I will not dive deep into this topic here, but it is important to pick the right level 2 charger for your needs. While this post talks about installing them, there is a dedicated post talking about which ev charger to pick for your home, you can read it here.
a little about safety...
Before you embark on this by yourself, please wear safety equipment.
Since you are working with electricity (it can be deadly), I recommend you wear flexible rubber gloves. In addition to that, wear safety glasses to ensure random things don't make their way towards your eyes.
If you are not sure about something even after reading this guide, look online extensively until you find your answer.
This installation is being done one way and does not mean you are going to successfully do it in your own garage. There are variables which I am not aware of and some steps would apply to you differently. However the principal still remains identical in every installation.
Let's Do It, Step-by-Step
Check connections & power ON:It is now time to do this entire installation on our own, below I'll explain how I've done it and how it worked for me (please read the disclaimer below).
- #1 Kill the power: Before you do any kind of work in your breaker box, it is recommended (highly) that you cut power off to all the terminals in the breaker box. If your breaker box has a master switch, flip it. However there are times when there will still be some HOT wires that have power running to them regardless, in which case you'll need to cut the power to the breaker box through your meter.
- #2 Access your breaker box: Once power is killed, find an area where you will install a 40 amp breaker switch (or use an existing one that isn't being used). You can usually find one these switches for around 10-20 dollars in places like Home Depot and Lowes.
- #3 Mount your charger hub: It is time to pick a place to mount your electric vehicle charger. Typically the closer to a breaker box the better and easier things will be during the install. Also when you move things closer to the breaker box, it requires less wiring to be ran through things.
- #4 Charger Hub hook-up: Take 6 gauge wires and connect them to the charger hub. Usually what you'll need to do is unscrew the main cover that keeps the charger sealed from outside elements. Run the ground, negative and positive wires inside and screw them in properly. After completion, secure the charger to the wall (in most cases) and begin running the wires to your breaker box.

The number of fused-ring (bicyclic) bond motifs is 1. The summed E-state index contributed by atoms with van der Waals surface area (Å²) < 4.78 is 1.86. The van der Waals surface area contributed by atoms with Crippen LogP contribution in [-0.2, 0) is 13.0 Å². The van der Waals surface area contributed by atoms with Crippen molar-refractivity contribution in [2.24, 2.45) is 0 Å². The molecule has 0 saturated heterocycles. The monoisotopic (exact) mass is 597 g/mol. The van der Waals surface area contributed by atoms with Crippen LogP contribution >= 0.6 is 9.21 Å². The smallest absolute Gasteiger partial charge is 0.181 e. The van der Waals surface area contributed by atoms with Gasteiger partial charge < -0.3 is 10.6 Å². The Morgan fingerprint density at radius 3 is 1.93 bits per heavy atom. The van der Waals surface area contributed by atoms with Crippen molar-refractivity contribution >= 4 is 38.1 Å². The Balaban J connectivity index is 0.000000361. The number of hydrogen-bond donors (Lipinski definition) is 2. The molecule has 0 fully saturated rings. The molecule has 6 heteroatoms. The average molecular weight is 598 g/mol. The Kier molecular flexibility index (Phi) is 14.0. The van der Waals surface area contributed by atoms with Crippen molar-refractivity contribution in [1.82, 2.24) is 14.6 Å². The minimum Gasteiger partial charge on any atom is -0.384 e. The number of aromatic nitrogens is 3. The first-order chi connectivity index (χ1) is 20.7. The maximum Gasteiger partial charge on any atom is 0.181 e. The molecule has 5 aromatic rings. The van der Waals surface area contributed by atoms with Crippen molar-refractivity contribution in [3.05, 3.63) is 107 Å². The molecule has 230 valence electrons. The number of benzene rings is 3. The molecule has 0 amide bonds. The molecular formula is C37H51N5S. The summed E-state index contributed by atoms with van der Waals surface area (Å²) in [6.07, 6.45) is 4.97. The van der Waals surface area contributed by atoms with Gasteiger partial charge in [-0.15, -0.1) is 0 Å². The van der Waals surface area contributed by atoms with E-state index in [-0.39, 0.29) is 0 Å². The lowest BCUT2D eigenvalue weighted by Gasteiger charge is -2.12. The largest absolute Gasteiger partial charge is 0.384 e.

- #5 Running the wires clean: This can sometimes take a while to do properly, but if you picked a close proximity to the breaker box it shouldn't be an issue. Conceal the wires by running them through the wall and into the breaker box area or run on through the outside using hard PVC flex tubing.
- #6 Connect to breaker switch: Once you have your charger hub mounted to the wall, wires running from it towards the breaker box, it is now time to connect the three wires. One wire will be the ground, so you'll connect that first to the grounding area of a breaker box. Then you'll need to connect the negative and positive to the breaker switch. Make sure the connections are SECURE and there's NO exposed wiring just dangling around.
- #7 Check connections & power ON: By now you have run the three 6 gauge wires from teh charger hub into the breaker switch located inside the breaker box. Double check all connections are solid and there's no exposed wiring visible. Again, I can't stress this enough as ignoring this part risks a fire hazard. After you have checked everything, go ahead and power ON your breaker box and let's see what charger charger hub is saying.
- #8 Reinstall breaker box cover & everything else: Pretty straightforward, screw everything back on and complete your installation.
Should I Hire An Electrician?
Odds are if you reading this post, hiring an electrician isn't a big priority. This entire process can be completed by you in as little as one hour with all necessary tools. Where it gets tricky is when accessing the breaker box, running wires through walls and ceiling extensively may prove to be a challenge.
You could be looking at this step-by-step process and find it quite frustrating and intimidating, not wanting anything to do with it because you are either afraid of being shocked or simply don't to make a mistake.
In either case, hiring a certified electrician to do this type of job should cost you anywhere between 200-500 dollars. What you from here, is up to you.